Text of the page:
Now onto the clima in the salva. Picture with me, a scorching hot afternoon in mid-August in the second or third floor of a house in Chicago. A/C is out and Sears is out of fans. That sweaty, nasty uncomfortable environment is pretty much what the jungle feels like. Well, all that plus killer bugs. I wish there was photo documentation of Alyse's legs. They swelled to the size of a woman at nine months pregnant and were covered with bites from pinky toe to knee cap. Que linda!
And this is getting long... some highlights
· VBS. Had a great time meeting some great new kids, being in charge of crafts with Alyse and learning new Spanish kids songs (like “Caminamos en la Luz de Dios”, “Alabare”, and “Yo Tengo Gozo”).
· Seeing the widest tree in the jungle. Vines, crazy kids, it was like the Jungle Book. This tree was about as wide as half a football field. You could see it popping out of the jungle from town.
· Getting to work with It's About Kids (http://www.itsaboutkids.org/home.html). Cool ministry, cool kids – generally cool.
· Watching my friends (namely Caleb) jump off bridges in town. I just couldn't muster up the courage for that one.
· We made our own chocolate. It actually wasn't very good. But I also ate cacoa fruit during the day while doing our construction stuff. Weird, right?
...some low lights.
· It was hot. See above.
· Mixing concrete by hand, like its 1899. (Okay, that was actually kind of fun. For, like, a minute.) Good thing we brought Stacy, who's calling is to be a human concrete mixer.
· Bug bites.
**We're leaving for the beach here in t-minus one hour for our overnight bus ride to La Costa. I am hitting the Estados in seven days. That feels weird. I refuse to say that out loud.**
Basillica y liga otra vez!
Satuday, April 9, 2011
The girls and I headed out to old Quito yesterday afternoon to climb up the huge, old basilica in the city. It's weird; it's probably one of the younger churches in old Quito, built in 1809. It took over 100 years to complete, to avoid paying taxes to the Vatican. All that work, and not too much to show for it. It's pretty amazing to look at from ground level, but it’s not so pretty once inside. We climbed up spires and towers and felt like Quasi Moto in the bell tower. It was great to view the city from that high up, not so great to see the years of graffiti layered on top of one another in every corner of the church. I need to do some more Google research to get to the bottom of this Quito mystery.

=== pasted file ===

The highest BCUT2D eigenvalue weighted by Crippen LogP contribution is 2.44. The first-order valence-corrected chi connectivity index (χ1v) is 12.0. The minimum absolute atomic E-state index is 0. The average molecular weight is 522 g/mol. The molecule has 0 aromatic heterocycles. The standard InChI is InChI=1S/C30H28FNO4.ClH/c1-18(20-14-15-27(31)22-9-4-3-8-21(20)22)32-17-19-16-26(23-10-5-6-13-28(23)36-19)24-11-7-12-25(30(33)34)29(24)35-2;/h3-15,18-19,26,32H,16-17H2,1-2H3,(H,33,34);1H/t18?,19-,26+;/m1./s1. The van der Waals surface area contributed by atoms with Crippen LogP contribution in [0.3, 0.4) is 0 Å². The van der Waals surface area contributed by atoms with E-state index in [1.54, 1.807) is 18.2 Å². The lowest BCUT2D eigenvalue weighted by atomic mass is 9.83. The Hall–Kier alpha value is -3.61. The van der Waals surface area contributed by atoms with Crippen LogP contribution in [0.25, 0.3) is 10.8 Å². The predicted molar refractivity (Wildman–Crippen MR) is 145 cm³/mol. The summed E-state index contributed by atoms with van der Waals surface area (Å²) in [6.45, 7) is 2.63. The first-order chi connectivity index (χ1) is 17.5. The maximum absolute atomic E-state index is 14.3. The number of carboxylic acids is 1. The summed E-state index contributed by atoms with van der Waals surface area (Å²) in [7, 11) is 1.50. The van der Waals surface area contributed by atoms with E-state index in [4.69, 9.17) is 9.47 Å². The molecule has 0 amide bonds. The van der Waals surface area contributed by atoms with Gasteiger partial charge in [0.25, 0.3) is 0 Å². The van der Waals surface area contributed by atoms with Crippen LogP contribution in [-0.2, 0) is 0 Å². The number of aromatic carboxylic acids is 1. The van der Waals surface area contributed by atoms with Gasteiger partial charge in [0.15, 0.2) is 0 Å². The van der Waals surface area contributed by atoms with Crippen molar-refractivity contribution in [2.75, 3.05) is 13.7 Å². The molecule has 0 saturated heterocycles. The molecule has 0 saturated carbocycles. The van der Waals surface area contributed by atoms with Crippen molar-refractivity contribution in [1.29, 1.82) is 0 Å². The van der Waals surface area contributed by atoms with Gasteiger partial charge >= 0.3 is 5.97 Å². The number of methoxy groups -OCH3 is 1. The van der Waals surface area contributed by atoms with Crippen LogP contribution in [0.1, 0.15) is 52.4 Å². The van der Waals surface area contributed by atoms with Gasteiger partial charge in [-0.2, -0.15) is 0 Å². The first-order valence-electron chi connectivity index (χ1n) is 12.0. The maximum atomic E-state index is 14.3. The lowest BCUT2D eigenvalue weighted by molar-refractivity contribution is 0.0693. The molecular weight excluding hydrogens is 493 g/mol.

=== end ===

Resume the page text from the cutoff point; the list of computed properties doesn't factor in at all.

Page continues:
It was one of the weirdest experiences of all time. The city basically opened up this huge basilica to become a tourist playground. After three sets of stairs, there is a maze of sketchy ladders and rickety bridges to traverse this old, stone monolith. The ladders were probably the best and most frightening part. It was quite the afternoon. Did I mention I felt like Quasi Moto? I may or may not have yelled up the dizzy-ing spiral staircase, "I'm here, Quasi - it's Esmeralda!"
More fun to be had tonight as some of us hit up the Liga game. It was Liga vs. Quito (I have no idea how to explain that one – Liga is also a Quito team...) at El Estadio. The game ended in a tie, with both teams having zero points. Bummer. Two high lights for the night – empanadas de morocho with ahi (yes, despite Cole's warnings of "eat street, die"), and that we sat in the Muerte Blanco section. For more information on Muerte Blanco, please see previous Liga entry. Chelsea Smith bought a CD of liga songs, as well. What a night.
Tomorrow, we're leaving for Mishualli, a jungle town about 7 hours from Quito.
Thursday, April 7, 2011
It's been a week since I've updated, because I'm trying to suck the life out of each moment here. Kind of like I've been sucking the oxygen out of the air all semester here at 10,000 feet.
This weekend was quite the mezcla. Saturday I hung out with the Williams' kids, a YouthWorld missionary family that lives in the jungle. They were in town for the weekend and Bryan volunteered to hang out with their kids for the day. Alyse, Sharon and I went with them to play laser tag at a mall a few blocks from our house. We had so much fun and the kids were great... espera, me cachaste (wait, did you get that?) I played laser tag here in Ecuador, in a mall. Weird things. We took kids that have grown up in the jungle to play laser tag and then we ate McDonalds. [Insert feelings about western influence in Latin America here.]
Sunday, I traveled south with Sharon to visit my friend, Jose Luis's church. He preached at the early service and then invited us back to his house for lunch. We had an amazing time with lots of bicultural and bilingual laughs. I love Latin culture in that way – even though there is a bit of a language barrier in some moments, the people here are so forgiving. Jose laughs off my terrible language faux pas and I correct his English pronunciation. It's perfect. We talked about cultural stuff and laughed some more about that, too. I'm beginning to love these Ecuadorian friendships I'm forming and the cultural interactions I get to have. When Ecua meets USA, inevitably, laughter ensues. Basically, "I'm lovin' it," but not in the way of McDonalds in Quito, even if they label me an aninada (spoiled brat), but that's another story.